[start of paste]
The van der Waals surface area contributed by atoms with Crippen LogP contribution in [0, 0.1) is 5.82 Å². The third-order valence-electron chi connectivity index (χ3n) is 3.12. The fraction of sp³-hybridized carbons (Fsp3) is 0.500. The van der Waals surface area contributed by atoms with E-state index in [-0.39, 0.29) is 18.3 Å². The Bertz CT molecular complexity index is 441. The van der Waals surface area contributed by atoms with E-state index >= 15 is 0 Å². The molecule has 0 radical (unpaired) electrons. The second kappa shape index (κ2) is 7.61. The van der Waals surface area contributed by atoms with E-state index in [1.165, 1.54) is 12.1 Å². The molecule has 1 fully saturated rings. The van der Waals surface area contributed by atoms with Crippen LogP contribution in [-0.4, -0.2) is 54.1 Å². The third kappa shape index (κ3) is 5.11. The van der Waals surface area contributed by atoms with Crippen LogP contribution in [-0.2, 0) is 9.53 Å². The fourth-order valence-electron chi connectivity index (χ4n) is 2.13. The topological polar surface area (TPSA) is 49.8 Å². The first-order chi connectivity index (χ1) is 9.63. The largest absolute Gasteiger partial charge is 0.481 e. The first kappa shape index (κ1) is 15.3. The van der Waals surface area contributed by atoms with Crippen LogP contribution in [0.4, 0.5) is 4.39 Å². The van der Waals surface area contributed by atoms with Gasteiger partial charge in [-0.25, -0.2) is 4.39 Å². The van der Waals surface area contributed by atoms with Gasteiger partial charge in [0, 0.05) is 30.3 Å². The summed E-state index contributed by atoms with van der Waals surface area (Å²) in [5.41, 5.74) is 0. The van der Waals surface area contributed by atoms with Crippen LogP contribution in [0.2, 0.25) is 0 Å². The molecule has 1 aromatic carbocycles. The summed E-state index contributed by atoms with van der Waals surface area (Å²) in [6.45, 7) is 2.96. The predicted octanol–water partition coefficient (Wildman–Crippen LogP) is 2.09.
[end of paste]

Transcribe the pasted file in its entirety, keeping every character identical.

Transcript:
The van der Waals surface area contributed by atoms with Crippen LogP contribution in [0, 0.1) is 5.82 Å². The third-order valence-electron chi connectivity index (χ3n) is 3.12. The fraction of sp³-hybridized carbons (Fsp3) is 0.500. The van der Waals surface area contributed by atoms with E-state index in [-0.39, 0.29) is 18.3 Å². The Bertz CT molecular complexity index is 441. The van der Waals surface area contributed by atoms with E-state index >= 15 is 0 Å². The molecule has 0 radical (unpaired) electrons. The second kappa shape index (κ2) is 7.61. The van der Waals surface area contributed by atoms with E-state index in [1.165, 1.54) is 12.1 Å². The molecule has 1 fully saturated rings. The van der Waals surface area contributed by atoms with Crippen LogP contribution in [-0.4, -0.2) is 54.1 Å². The third kappa shape index (κ3) is 5.11. The van der Waals surface area contributed by atoms with Crippen LogP contribution in [-0.2, 0) is 9.53 Å². The fourth-order valence-electron chi connectivity index (χ4n) is 2.13. The topological polar surface area (TPSA) is 49.8 Å². The first-order chi connectivity index (χ1) is 9.63. The largest absolute Gasteiger partial charge is 0.481 e. The first kappa shape index (κ1) is 15.3. The van der Waals surface area contributed by atoms with Crippen LogP contribution in [0.4, 0.5) is 4.39 Å². The van der Waals surface area contributed by atoms with Gasteiger partial charge in [-0.25, -0.2) is 4.39 Å². The van der Waals surface area contributed by atoms with Gasteiger partial charge in [0, 0.05) is 30.3 Å². The summed E-state index contributed by atoms with van der Waals surface area (Å²) in [5.41, 5.74) is 0. The van der Waals surface area contributed by atoms with Crippen LogP contribution in [0.2, 0.25) is 0 Å². The molecule has 1 aromatic carbocycles. The summed E-state index contributed by atoms with van der Waals surface area (Å²) in [6.45, 7) is 2.96. The predicted octanol–water partition coefficient (Wildman–Crippen LogP) is 2.09.